Hello @sarahb, @KarenBett, @stephaniel, @sarahkhenry, @WD_Research and @areff2000 - any suggestions on data sources to draw upon to better understand mental health.
  • WD_ResearchWD_Research Posts: 7 ✭✭
    Not as familiar with what types of data collection methods for mental health already exist, but an idea: The 'sisterhood method' for maternal mortality data collection, where by interviewing individuals about their sisters maternal experiences you can reduce sample sizes, was a breakthrough in terms of collected maternal mortality data given the various issues with data collection. I can imagine, if it doesn't exist already, creating a new methodology that leverages peer relationships to collect mental health data (rather than formal entities with some sort of triangulation of data if possible) could possible help and be a new source of indirect mental health data from the population. Factors such as the role of stigma and how accurate peer information is would have to be considered of course.

    Social media and mobile data is very interesting, but any solution that involves it must take into account the populations who are less likely to have social media/mobile phones. In particular, girls and women have less access to digital platforms and when they do, more often borrow or share phones and hence data related to movement for example may not be accurate.
  • boblf029boblf029 author Posts: 35 ✭✭
    I completely agree with WD Research. The suggestion about the sisterhood method could be valuable. But wouldn't it be better if we could do that interviewing as part of a program of providing counseling on educational opportunities for women beyond high school? And that is exactly what my proposal of training older retirees to be counselors in high school is going to do. Thank you WD Research.
  • ShashiShashi Mumbai, IndiaPosts: 398 admin
    Thanks @WD_Research for sharing sisterhood method of data collection. We would take a note of it as we research further on the prize direction.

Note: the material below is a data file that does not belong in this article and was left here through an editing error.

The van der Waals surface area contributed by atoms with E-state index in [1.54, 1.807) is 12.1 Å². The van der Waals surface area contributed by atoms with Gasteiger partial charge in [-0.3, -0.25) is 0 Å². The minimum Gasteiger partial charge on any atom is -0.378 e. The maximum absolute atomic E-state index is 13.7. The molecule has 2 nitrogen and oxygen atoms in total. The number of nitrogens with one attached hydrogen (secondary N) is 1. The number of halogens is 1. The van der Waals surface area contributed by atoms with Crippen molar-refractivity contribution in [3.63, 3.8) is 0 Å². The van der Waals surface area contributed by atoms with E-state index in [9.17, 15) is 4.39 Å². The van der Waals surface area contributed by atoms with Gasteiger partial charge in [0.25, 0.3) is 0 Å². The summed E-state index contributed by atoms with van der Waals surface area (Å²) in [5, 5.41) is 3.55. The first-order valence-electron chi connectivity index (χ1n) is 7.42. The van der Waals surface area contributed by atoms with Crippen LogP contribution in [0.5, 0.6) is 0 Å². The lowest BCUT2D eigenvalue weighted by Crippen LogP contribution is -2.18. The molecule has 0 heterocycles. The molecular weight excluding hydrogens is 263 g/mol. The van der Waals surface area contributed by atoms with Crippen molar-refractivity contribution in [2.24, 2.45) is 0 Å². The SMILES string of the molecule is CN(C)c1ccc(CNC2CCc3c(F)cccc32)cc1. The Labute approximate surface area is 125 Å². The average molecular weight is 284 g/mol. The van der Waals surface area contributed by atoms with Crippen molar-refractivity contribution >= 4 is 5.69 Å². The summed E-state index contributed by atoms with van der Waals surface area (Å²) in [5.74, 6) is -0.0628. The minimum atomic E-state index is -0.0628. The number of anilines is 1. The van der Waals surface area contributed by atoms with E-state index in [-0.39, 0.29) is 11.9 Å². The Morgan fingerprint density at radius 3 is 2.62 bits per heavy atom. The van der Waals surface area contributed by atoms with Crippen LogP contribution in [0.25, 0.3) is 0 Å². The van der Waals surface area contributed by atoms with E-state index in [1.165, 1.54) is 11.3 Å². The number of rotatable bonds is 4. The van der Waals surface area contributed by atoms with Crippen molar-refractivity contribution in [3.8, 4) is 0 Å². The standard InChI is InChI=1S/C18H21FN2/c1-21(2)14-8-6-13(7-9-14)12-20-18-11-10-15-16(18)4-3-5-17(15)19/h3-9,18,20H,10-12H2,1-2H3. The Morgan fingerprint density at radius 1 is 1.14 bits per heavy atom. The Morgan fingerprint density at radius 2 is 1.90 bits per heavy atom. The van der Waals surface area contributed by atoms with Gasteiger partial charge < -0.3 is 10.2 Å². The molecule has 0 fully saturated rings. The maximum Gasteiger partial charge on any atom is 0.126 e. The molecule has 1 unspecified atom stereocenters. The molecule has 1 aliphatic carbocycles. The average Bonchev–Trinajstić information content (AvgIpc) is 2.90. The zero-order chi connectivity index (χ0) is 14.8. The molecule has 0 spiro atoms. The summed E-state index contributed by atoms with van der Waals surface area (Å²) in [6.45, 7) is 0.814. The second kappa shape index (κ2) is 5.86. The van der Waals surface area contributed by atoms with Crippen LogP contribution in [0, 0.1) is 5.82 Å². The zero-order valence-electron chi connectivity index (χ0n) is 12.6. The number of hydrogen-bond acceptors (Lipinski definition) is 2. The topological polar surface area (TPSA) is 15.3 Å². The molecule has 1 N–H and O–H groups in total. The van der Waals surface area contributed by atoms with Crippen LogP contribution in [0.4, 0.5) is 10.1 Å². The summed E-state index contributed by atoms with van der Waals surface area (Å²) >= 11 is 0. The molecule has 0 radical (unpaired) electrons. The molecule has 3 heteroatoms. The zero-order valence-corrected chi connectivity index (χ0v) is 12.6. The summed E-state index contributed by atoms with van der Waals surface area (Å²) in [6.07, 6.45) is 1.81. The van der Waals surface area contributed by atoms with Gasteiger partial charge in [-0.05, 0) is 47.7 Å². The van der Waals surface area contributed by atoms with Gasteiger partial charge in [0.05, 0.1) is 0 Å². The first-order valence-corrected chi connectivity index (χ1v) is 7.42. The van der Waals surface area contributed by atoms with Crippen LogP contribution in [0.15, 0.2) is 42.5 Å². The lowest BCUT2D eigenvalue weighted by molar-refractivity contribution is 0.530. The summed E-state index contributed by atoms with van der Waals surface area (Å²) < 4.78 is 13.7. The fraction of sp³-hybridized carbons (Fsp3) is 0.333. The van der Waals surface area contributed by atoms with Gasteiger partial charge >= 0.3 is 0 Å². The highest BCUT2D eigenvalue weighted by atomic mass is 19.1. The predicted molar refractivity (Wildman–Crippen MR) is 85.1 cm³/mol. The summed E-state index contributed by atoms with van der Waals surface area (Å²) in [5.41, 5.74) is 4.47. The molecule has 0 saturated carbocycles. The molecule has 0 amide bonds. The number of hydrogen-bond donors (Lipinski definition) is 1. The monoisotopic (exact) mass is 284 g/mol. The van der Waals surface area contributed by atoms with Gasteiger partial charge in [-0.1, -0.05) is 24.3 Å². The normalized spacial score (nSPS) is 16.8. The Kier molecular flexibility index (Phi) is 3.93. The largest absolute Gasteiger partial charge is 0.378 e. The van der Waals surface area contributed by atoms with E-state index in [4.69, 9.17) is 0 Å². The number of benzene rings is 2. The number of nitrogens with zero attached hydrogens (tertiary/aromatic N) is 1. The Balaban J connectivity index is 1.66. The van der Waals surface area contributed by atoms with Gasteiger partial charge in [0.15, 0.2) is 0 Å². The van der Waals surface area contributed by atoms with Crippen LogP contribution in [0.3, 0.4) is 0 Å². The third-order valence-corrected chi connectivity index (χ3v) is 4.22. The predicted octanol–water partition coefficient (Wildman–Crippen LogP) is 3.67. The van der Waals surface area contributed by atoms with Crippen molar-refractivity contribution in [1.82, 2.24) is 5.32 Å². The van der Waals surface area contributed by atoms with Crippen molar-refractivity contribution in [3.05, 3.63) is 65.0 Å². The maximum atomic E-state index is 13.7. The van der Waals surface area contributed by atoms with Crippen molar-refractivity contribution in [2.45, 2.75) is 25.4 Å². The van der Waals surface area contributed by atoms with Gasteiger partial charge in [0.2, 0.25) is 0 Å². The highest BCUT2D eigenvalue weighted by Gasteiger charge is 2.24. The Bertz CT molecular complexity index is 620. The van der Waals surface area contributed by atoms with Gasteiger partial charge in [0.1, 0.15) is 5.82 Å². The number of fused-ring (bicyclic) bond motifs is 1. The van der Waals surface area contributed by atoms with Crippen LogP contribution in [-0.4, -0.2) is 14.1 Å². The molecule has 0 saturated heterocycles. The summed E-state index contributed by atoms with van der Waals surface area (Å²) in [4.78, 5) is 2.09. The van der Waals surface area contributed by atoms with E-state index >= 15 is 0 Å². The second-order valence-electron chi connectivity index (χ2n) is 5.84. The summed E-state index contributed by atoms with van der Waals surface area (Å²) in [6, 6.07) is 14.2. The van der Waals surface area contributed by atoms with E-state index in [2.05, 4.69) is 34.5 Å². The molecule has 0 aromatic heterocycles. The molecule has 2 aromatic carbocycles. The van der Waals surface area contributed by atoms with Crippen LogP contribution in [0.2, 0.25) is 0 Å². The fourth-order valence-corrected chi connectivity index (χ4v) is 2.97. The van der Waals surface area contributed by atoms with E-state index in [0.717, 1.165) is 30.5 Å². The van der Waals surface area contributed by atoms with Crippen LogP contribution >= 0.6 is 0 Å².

Thanks @boblf029 on sharing your perspective.

    Hello @DrLiliaGiugni, @Suneetharani, @stellunak, @Tapman and @Andrea - We feel you all might have thoughts on this discussion, would love to hear your perspective on the data source that could be accessed to understand mental health and also on the various comments from experts. Thanks.
  • boblf029boblf029 author Posts: 35 ✭✭
    When I see the XPRIZE staff ideas on Future of Work and Data Gaps in Mental Health I am reminded of the Green Revolution of maybe fifty years ago. Many developing nations were facing the problem of not having enough food for their population. The population was growing fast thanks to modern medicine conquering many illnesses that kept the population in check. So initially European (including American) agricultural experts recommended big American tractors and fancy harvesters etc. Unfortunately, there was just one problem: the farmers of these nations were still using sticks made of wood to plow their fields. And they were living on maybe a dollar a day. (That certainly bought more then than now but not enough for a middle class lifestyle). When the foreign experts realized that big American tractors and other high tech equipment was not going to be adopted they hit on a brilliant idea. Why not put steel tips on the wooden plows?! It worked. The farmers embraced this innovation. Farm productivity went up. Incomes went up. Then of course better seeds were also invented and that also helped. The staff of XPRIZE need to take a leaf out of the book of the agrarian experts. It is not fancy equipment such as drones and other high tech but simple improvements that are likely to be seen as helpful by people who are very unsophisticated from the standpoint of technology. Even if young women cannot be reached their younger sisters in school can be with counseling just as WD Research and I suggest. And the younger sisters can bring the older less easily reached siblings into contact with mental health experts who can help them. .